What Can A Will Or A Trust Do For Your Family?
Wills and trusts are the backbone of an estate plan, providing a structure through which you can pass your legacy on to your family. Putting this structure in place helps protect your assets and your loved ones when you cannot. The key is to customize your documents so that they work together to meet your personal goals.
I am attorney John J. Leonard, and I have many years of experience assisting individuals and families throughout the Long Island area with their estate planning needs. I understand the importance of making sure that your estate planning documents are tailored to your circumstances.
The Role Of Your Will In Your Estate Plan
Anyone can and should have a will as part of a comprehensive estate plan that also includes powers of attorney, a health care proxy, a living will and a trust, where appropriate. You do not have to be ultra-wealthy. A will must meet certain legal requirements under New York law, including being in writing and signed before two witnesses, though they do not have to be notarized.
Wills allow you a good amount of flexibility in deciding what should happen to your assets after you die. Depending on your situation, your will may allow you to:
- Give money to friends, family or a favorite charity
- Decide to withhold money from one or more of your adult heirs
- Hold assets in a trust for specified individuals
- Transfer the family home to a loved one
- Limit the amount your spouse receives, with certain restrictions
- Name a guardian to care for any minor children
- Name a trusted executor to administer your estate
Your named executor will probate your estate after your death, overseen by the New York State Surrogate’s Court. A well-drafted will ensures that your wishes are followed and reduces the chance of successful challenges to your will.
Is A Trust Right For You?
For some families, a will does not do enough to meet their planning needs. You may want to consider a trust to achieve specific legal goals, such as donating to charity, minimizing taxes and protecting assets. You may select a trustee to manage your trust or, in some cases, act as the trustee yourself.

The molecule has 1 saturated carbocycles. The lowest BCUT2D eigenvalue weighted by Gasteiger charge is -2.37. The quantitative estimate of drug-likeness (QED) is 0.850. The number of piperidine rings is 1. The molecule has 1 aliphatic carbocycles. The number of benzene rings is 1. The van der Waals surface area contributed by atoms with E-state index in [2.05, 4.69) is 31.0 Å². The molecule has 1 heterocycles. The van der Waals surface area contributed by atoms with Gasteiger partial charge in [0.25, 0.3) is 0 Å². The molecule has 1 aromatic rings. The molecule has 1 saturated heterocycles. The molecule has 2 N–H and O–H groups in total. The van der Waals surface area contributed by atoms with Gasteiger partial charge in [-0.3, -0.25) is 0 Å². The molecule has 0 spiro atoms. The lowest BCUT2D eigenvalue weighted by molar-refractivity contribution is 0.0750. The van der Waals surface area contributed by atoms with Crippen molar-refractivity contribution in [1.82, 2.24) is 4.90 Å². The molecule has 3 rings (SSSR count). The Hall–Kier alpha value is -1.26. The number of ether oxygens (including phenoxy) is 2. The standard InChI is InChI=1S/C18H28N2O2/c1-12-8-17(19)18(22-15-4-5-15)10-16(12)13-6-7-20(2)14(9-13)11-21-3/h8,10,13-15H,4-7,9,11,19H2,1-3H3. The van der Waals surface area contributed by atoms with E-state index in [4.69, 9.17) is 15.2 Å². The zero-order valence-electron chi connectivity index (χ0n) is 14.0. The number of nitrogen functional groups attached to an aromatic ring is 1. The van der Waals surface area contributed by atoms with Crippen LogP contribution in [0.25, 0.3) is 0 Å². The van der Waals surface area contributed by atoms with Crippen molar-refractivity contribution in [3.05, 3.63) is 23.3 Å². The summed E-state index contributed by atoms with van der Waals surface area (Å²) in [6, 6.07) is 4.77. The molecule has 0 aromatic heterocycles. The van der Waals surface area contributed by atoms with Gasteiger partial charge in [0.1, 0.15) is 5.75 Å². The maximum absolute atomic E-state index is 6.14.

There are many types of trusts. When we meet, I will explain your options to you based on those goals. A few common types of trusts include:
- Living trusts – These are the most common type of trust. As the name suggests, you create this trust with any of the assets you choose while you are still alive and may maintain control of it until you are no longer able. You can choose to have it end at your death or continue on after your death.
- Testamentary trusts – You can create a trust in your will. It does not go into effect until your death and allows for your named trustee to manage your assets. It must provide for how and when it will end and what will happen to any remaining assets.
- Supplemental needs trusts – If you have a loved one with special needs who relies on government benefits for their care, you do not want to jeopardize those benefits by leaving them a lump sum of money.
The main advantage of a trust is that it does not have to go through the probate process, saving your family time and money. Because it does not go through probate, your trust also protects your family’s privacy.
Start Planning For You And Your Family
When you are ready to begin exploring your options in estate planning, please contact my office in Hampton Bays to arrange a consultation. You can reach out to me online or call the office at 888-367-0445.